Sri Lanka – June 2009


I travelled to Sri Lanka in June to visit a good friend, Sonaali.  I was distracted during this time because the war was on when I arrived and was over when I left.  Emotions were more than usually heightened and I felt vulnerable and disconnected.  It was not all bad! I saw the elephants at the orphanage…

Elephant having his bath

Elephant having his bath

…and roamed around the wonderful garden in Kandy (after the UN and the press and the president had left but that is another tale).

lovely flower in the botanical gardens in Kandy

lovely flower in the botanical gardens in Kandy

In spite of Sonaali’s howling protests (the last time I took public transportation in Sri Lanka in 2000 I ended up in hospital with double pneumonia) I took the train down from Kandy.  I was moved to write two poems whilst I was there.



Reaching through the narrow
Opening of a ten hour flight
I tumbled into infinity.

It was like putting my hand
Into a box of air and knowing
Something (anything) should be there.

Try as I might
I could not even hit the sides
Let alone pick anything up.

And yet it was all there.
Everything was there.
It’s not like there was nothing there.

The intercity hurtled down
the hill at 20 kilometers an hour
enforced by the Speed Detector
in his Speed Detector’s hut
mangoes hung from trees
like yoyos at the ends of their tethers
and a little boy in a spider man outfit
chased chickens in the yard
bananas grew up side down and the
worn metal plates that link the cars
screeched and the doors that do not shut
rattled and as I stood there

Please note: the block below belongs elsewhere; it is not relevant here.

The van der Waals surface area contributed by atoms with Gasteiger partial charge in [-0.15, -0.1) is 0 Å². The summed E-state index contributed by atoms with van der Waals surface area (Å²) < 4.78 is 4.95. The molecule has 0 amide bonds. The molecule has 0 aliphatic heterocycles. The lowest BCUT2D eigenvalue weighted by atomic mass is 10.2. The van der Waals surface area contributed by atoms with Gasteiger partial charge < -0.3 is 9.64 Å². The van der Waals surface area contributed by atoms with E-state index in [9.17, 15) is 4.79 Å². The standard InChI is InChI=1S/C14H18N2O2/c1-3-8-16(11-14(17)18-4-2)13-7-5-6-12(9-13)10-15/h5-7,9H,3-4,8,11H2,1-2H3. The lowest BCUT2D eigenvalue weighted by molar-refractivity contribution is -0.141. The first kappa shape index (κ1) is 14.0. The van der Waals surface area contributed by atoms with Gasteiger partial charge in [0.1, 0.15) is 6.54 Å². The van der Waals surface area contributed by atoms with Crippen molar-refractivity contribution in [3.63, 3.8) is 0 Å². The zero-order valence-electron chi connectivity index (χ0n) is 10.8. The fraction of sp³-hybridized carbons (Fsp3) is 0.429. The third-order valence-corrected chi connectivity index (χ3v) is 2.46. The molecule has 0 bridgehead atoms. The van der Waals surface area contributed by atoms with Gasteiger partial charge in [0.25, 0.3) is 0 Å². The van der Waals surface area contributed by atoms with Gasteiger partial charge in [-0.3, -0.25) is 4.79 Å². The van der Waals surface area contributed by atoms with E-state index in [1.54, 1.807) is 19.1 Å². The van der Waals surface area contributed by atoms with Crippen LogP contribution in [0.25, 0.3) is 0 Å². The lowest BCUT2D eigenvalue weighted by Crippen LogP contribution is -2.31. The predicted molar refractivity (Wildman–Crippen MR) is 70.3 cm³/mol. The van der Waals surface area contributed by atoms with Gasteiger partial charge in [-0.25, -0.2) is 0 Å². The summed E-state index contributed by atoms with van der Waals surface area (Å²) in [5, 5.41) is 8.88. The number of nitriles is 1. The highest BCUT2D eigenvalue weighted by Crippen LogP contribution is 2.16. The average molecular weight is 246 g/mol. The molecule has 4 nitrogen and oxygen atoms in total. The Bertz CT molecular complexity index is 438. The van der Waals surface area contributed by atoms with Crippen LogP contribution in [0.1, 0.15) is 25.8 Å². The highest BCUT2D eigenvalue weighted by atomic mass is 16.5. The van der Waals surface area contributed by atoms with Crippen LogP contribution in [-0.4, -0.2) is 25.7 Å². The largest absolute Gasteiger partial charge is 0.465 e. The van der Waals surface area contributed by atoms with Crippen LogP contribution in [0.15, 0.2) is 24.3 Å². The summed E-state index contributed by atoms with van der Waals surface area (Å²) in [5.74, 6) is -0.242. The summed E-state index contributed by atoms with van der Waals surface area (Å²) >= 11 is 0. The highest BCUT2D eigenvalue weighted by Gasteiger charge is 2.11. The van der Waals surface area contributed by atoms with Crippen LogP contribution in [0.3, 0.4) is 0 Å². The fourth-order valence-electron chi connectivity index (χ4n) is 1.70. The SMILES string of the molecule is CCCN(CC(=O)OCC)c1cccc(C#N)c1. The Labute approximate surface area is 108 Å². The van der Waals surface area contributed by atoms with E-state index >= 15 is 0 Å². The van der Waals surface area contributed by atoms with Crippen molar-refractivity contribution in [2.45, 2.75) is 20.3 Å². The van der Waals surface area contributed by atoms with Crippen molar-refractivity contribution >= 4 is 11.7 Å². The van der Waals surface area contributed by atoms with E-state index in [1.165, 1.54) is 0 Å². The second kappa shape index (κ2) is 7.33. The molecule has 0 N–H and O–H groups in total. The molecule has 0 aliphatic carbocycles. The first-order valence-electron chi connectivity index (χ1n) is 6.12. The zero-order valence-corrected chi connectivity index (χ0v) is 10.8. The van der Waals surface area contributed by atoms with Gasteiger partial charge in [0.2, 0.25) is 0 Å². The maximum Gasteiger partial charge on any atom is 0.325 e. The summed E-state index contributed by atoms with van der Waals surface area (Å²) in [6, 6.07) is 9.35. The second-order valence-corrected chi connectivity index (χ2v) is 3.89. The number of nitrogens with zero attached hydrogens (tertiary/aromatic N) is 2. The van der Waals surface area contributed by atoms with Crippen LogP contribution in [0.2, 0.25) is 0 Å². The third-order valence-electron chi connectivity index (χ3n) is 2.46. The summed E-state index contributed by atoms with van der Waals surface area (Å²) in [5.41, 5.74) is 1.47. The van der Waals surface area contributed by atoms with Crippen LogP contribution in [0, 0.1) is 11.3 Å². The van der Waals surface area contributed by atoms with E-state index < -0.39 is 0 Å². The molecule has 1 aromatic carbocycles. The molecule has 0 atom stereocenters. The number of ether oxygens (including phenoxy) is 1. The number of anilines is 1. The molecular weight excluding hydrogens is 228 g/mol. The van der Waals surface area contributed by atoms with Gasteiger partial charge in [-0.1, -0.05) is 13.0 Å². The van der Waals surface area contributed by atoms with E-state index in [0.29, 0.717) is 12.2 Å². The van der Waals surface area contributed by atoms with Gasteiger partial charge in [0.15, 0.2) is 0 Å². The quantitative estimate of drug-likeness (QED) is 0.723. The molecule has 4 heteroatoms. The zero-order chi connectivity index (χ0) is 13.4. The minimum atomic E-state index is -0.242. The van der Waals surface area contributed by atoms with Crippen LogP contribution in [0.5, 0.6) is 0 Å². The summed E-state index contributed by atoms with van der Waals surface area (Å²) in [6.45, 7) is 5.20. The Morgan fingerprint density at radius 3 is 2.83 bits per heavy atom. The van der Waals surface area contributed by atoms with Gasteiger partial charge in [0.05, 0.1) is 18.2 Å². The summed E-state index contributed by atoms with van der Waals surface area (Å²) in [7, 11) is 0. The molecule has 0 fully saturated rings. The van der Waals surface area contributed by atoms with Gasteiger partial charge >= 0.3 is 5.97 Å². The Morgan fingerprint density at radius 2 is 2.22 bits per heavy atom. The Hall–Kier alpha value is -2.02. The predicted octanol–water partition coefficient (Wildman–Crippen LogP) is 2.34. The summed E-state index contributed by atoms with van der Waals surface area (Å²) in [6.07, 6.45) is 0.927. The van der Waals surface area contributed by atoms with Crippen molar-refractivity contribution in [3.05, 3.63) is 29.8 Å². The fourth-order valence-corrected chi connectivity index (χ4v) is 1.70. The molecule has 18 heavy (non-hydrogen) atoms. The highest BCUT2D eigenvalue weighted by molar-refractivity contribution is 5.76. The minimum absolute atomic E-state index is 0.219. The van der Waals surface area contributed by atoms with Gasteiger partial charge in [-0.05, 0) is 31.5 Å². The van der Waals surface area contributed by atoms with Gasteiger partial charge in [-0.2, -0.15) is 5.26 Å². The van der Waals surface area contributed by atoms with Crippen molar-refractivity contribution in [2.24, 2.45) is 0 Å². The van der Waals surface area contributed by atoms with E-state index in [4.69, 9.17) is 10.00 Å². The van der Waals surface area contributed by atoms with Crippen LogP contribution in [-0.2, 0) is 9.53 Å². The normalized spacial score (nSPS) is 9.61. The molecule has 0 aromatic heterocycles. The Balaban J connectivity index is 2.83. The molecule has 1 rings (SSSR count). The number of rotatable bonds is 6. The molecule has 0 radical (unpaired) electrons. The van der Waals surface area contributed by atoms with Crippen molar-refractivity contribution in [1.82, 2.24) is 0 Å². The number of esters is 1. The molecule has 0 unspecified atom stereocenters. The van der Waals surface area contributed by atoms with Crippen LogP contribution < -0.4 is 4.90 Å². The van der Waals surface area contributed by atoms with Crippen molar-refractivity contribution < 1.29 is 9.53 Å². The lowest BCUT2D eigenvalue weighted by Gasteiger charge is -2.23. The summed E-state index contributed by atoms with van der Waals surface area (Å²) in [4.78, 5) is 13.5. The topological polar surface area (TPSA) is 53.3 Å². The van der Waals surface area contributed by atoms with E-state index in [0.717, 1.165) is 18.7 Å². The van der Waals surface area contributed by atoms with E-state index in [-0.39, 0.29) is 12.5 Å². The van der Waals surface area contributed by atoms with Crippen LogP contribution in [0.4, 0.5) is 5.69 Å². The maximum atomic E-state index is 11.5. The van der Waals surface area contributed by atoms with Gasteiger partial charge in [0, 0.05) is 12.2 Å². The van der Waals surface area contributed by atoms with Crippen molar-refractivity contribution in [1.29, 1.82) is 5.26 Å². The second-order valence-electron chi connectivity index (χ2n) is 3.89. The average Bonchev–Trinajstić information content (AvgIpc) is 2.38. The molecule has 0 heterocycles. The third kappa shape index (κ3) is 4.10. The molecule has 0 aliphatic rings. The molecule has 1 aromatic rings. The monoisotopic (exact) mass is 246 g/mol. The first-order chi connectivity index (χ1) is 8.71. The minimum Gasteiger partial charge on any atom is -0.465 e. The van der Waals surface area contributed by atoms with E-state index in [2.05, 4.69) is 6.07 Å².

with the wind in my hair
I realised
I had a fleeting moment of peace.

But then I realised
Everything and no one
Was there.

In the transition

Speeches by a president garbed in white
flanked by his brothers
to the left and the right.

Posters, pictures, banners, bunting
fire crackers crack and
the government is hunting.

The press is called
and a minister cries,
“You are a peddler of filthy lies.

We won the war
all fair and square
you saw it all, our press were there.

They lost the war
all right and tight
those terrorists ran out of fight.

Now they’re in camps
and you can’t go
until we sort out friend from foe.”

People speak in whispers.

The sound of fighter jets
is so loud I duck and cover,
even if I shout
I cannot be heard.
Young men and women point
machine guns indiscriminately
as they know from experience
that anybody can be an assassin.
Walls studded with shards of broken glass
are crowned with barbed wire
and shod with sandbags
to protect buildings we cannot see.

People speak in whispers.

Emotions, like taste buds,
burned at the end of my tongue.
Like nerve endings,
they ran over my skin.

If you like these poems you can read more of my work by clicking this link to my poetry.

For more elephant and flower photos, follow the link!